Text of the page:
Speaking of old mechanics coming back within each level thus I concluded how this title came up with its name of this game, Crash will have to find five gems per-level in which you will have to find 30%, 50%, and 80% of all wumpa fruit, only die three times or less, and find the hidden gem within the level. Not only there are gems, but there are also relics that are obtained by time attack game where the player will race a ghost version of Crash. The only sad part of this is if the player dies when doing a time attack, the player will have to start the whole level again. But no worries, gems are the collectibles that matter more because if you can get five of them, you can unlock a skin for your character to have fun with! Speaking of skins, the player can choose to play either Crash or his technological sister Coco in any level. The animations for all of the characters that the player uses are smooth and keeps to the style of the first three games from the PS1 era. You can see it highlighted by all of the animations when the player dies from as some of the animations take from the first three games in the series. Although Crash and Coco are the main characters of this title, there will be stages that you will have to play as a few others within the series as well. During these levels, you will start with the other character for the first half of the stage and then play as one of the main characters in the second half, essentially explaining why certain events happened when you were playing the level the first time.

Screenshot 2

Even though you can only get five gems with each level to get the skin you really like for either Crash or Coco, there are no worries after a certain point in the game, the player will unlock a reverse mode, that is a mirrored version of the level that had been played beforehand with their own individual gems as well totaling ten gems so you can collect every skin without worrying too much. And that is not all to collect, there are also VHS tapes that the player can find as well, unlocking what seems to be flashbacks in which Neo Cortex training Crash on platforming, although these levels are very puzzle heavy in its platforming. With all of these extra levels and situations, it can really challenge the player that goes for the 100% completion. Even though the last part of the game can get so frustrating (the last level I died 100+ times so, you can imagine the difficulty, and I am no stranger to platformers), the bosses themselves can be simple to fight with the basic mechanics of the first three games of dodge these and smack that to hit the boss.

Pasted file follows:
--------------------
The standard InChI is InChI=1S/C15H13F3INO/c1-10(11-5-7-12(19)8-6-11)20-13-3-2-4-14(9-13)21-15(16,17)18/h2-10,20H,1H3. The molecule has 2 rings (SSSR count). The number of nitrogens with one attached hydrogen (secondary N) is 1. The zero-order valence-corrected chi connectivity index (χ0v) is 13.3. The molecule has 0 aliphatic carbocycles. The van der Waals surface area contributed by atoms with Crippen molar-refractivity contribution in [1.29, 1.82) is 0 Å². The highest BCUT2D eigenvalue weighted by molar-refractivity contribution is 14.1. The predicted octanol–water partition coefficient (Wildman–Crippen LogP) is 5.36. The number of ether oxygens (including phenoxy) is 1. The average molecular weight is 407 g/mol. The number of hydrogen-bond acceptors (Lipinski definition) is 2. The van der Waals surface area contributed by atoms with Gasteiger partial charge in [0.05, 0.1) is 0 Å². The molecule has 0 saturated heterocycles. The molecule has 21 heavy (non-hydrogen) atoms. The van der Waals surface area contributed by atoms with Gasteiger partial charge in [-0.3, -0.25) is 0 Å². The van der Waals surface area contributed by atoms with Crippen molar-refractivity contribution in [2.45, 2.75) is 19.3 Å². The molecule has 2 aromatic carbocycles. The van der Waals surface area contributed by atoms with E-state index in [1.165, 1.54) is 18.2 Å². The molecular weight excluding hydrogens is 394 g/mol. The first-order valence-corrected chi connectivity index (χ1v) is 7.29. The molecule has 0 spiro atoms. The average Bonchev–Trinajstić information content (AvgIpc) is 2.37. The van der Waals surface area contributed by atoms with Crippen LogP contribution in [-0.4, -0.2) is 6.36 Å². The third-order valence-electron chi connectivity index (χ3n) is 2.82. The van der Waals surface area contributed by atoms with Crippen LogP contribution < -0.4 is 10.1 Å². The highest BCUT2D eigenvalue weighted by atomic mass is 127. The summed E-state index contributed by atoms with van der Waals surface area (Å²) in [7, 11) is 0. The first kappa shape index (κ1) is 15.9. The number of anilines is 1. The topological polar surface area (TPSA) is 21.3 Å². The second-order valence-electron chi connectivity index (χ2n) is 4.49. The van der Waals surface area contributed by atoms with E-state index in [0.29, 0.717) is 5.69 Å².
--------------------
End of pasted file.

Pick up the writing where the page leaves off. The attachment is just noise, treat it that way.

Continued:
Though I do have to applaud the developers with its gameplay staying true to the old style of how Crash was played, I do have to warn those that have played the old ones too with its difficulty that it is a true Crash game with its punishing difficulty and it shows with the placements of TNT and nitro’s that are placed as a difficult obstacle, rather than just a nuisance. As I made it into the middle of the game, I came to realize that if I died enough times that I started with Aku Aku, giving me a shield from the checkpoint. Even more so later levels when I received gold Aku Aku as I kept on dying time after time from the pitfalls, so Aku Aku was not of any use at all. Even more so, the developers made another failsafe if the player has died a certain number of times that one of the random boxes that would contain some wumpa fruit would change into a checkpoint so that the player can try to pass the specific chokepoint rather than a whole section that part of it has been mastered already. In this regard, I knew that the developers knew the frustrations players would go through when playing the game.

Screenshot 3


  • Outstanding animations
  • Progressive aid to the player if it’s too hard.
  • Great voice acting and sound overall.
  • Wonderful controls that originated from the first three games.


  • Even with the aid, the game can be too much for some players.
  • Time trials are unforgiving and outdated.
  • Stringing multiple masks at a stage is overwhelming.
alexknight2005 gives Crash Bandicoot 4: It’s About Time a Drastik Measure 8.5 out of 10 (85)